i-D's weekly cultural round-up
Your guide to what you need to see, hear, watch, listen, go to and do.
Go see this this week: Ziggy Stardust and the Spiders From Mars
Just over 40 years since David Bowie "quit" music live on the stage of The Hammersmith Apollo, the film made of that iconic, final, Ziggy concert is returning to the newly rechristened Eventim Apollo. For the first time, the DA Pennebaker directed film is being screened in the place it was made. If that's not enough for you, there will also be a DJ playing David Bowie songs, and a band called Animal Noise, who are apparently heavily influenced by The Thin White Duke himself, which is very rare obviously. More info here.
Film of the week: Hidden Figures
Hidden Figures tells the story of the three female African-American mathematicians who helped launch astronaut John Glenn into orbit in the 1960s. Octavia Spencer, Taraji P Henson and Janelle Monáe all star in what has become the highest grossing film fronted entirely by black women since Sister Act in 1992. Consult your local cinema listings as this one is not to be missed.
Exhibition of the week: Richard Mosse at the Barbican Curve
The Barbican have given over their Curve gallery to conceptual-documentarian filmmaker-photographer Richard Mosse. Mosse has been utilising some high-tech advanced weaponry gadgets. But instead of making war, he's been using these gizmos, that can record images over 30km away using infra-red, to create an epic portrait of the refugee crisis. Travelling from Libya to Syria, across the Sahara and to the Persian Gulf, Mosse's monochrome images capture the stark horrors of the lives of migrants in hyperreal detail. More info here.
Song of the week: The Rhythm Method, Cruel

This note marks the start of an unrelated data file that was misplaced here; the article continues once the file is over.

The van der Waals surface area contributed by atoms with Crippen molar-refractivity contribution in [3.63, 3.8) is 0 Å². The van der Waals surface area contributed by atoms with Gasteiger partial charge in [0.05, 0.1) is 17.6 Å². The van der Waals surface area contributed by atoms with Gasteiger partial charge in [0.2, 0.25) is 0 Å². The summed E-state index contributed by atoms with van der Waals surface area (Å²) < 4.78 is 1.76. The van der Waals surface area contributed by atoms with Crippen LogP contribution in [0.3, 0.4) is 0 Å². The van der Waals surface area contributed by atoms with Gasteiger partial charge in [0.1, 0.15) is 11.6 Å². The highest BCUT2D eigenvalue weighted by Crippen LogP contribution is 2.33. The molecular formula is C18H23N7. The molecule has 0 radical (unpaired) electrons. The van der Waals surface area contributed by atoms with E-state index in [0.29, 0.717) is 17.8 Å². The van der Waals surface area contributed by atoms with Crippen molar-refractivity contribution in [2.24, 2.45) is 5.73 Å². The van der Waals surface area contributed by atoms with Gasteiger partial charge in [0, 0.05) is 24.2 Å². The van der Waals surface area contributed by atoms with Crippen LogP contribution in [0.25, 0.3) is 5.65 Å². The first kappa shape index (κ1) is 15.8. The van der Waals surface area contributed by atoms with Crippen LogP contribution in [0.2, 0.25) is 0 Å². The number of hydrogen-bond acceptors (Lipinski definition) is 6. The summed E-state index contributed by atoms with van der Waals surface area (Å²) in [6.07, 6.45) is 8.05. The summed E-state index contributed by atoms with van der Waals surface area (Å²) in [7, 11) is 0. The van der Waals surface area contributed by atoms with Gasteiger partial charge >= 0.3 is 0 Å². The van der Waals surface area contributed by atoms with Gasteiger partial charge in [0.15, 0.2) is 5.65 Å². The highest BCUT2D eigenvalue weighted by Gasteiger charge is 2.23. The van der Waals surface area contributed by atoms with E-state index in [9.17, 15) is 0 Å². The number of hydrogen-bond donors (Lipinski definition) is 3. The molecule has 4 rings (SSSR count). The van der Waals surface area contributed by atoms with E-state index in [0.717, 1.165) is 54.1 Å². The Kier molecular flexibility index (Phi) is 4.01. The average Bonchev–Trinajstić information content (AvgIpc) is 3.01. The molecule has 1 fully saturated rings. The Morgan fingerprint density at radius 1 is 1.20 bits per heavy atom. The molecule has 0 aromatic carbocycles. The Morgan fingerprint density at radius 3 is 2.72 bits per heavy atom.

A slice of Lovers Rock from London's Rhythm Method that dropped as a little Valentine's Day treat for all of us. There can be nothing wrong with a song that contains the lyrics "a policecar named desire".
Award Ceremony of the week: World Press Photos
Lol not the Grammys. And I'm pretty sure no one watched the BAFTAs. So, the award for Best Award Ceremony this week goes to the World Press Photo Awards. Which is not only an invaluable resource in documenting the world many are struggling to live through, but also a generator of newsworthy content right now. The head of judging panel, Stuart Franklin, has disowned the winning image, a shot of the assassination of the Russian ambassador to Turkey by Burhan Ozbilici. Saying it glorified terrorism. Mainly, the World Press Photo Awards is a reminded of the power of photography. More info here.
Thing that cheered us up this week: Rihanna sipping from a diamond-encrusted hip flask
It's been another one of those weeks eh? But here's Rihanna sipping from a diamond encrusted hip flask to cheer us all up. Whilst Beyoncé, Adele, the general public, and the people who run the Grammys argued about who made the best album of the year, RiRi was getting juiced up. Watch on repeat to get you through Thurs and Fri.
Text Felix Petty